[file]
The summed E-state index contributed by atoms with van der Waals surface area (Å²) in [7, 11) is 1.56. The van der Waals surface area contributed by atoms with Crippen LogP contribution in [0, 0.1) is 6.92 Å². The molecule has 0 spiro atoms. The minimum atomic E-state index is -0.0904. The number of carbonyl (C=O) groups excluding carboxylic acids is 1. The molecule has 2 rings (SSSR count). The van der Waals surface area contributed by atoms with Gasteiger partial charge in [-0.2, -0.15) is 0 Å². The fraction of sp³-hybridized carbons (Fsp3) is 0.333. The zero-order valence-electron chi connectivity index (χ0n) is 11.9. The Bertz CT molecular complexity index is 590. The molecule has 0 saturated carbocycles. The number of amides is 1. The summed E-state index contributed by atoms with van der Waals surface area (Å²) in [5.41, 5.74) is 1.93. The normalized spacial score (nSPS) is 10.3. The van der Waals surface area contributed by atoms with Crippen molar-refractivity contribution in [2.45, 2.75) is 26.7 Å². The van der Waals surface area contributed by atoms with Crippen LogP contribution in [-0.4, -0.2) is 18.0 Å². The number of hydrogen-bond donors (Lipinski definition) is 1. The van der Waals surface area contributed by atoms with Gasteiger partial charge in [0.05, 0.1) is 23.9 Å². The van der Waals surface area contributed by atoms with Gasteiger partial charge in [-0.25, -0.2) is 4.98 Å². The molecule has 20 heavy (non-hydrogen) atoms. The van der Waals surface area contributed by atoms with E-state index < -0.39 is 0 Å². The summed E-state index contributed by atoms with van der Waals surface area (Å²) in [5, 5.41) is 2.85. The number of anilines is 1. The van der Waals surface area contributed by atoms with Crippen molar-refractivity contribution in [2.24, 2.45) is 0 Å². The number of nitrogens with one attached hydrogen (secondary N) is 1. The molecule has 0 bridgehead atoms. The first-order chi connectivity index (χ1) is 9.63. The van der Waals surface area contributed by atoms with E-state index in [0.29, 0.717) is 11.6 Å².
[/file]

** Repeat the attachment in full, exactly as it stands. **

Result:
The summed E-state index contributed by atoms with van der Waals surface area (Å²) in [7, 11) is 1.56. The van der Waals surface area contributed by atoms with Crippen LogP contribution in [0, 0.1) is 6.92 Å². The molecule has 0 spiro atoms. The minimum atomic E-state index is -0.0904. The number of carbonyl (C=O) groups excluding carboxylic acids is 1. The molecule has 2 rings (SSSR count). The van der Waals surface area contributed by atoms with Gasteiger partial charge in [-0.2, -0.15) is 0 Å². The fraction of sp³-hybridized carbons (Fsp3) is 0.333. The zero-order valence-electron chi connectivity index (χ0n) is 11.9. The Bertz CT molecular complexity index is 590. The molecule has 0 saturated carbocycles. The number of amides is 1. The summed E-state index contributed by atoms with van der Waals surface area (Å²) in [5.41, 5.74) is 1.93. The normalized spacial score (nSPS) is 10.3. The van der Waals surface area contributed by atoms with Crippen molar-refractivity contribution in [2.45, 2.75) is 26.7 Å². The van der Waals surface area contributed by atoms with Crippen LogP contribution in [-0.4, -0.2) is 18.0 Å². The number of hydrogen-bond donors (Lipinski definition) is 1. The van der Waals surface area contributed by atoms with Gasteiger partial charge in [0.05, 0.1) is 23.9 Å². The van der Waals surface area contributed by atoms with Gasteiger partial charge in [-0.25, -0.2) is 4.98 Å². The molecule has 20 heavy (non-hydrogen) atoms. The van der Waals surface area contributed by atoms with E-state index < -0.39 is 0 Å². The summed E-state index contributed by atoms with van der Waals surface area (Å²) in [5, 5.41) is 2.85. The number of anilines is 1. The van der Waals surface area contributed by atoms with Crippen molar-refractivity contribution in [2.24, 2.45) is 0 Å². The number of nitrogens with one attached hydrogen (secondary N) is 1. The molecule has 0 bridgehead atoms. The first-order chi connectivity index (χ1) is 9.63. The van der Waals surface area contributed by atoms with E-state index in [0.29, 0.717) is 11.6 Å².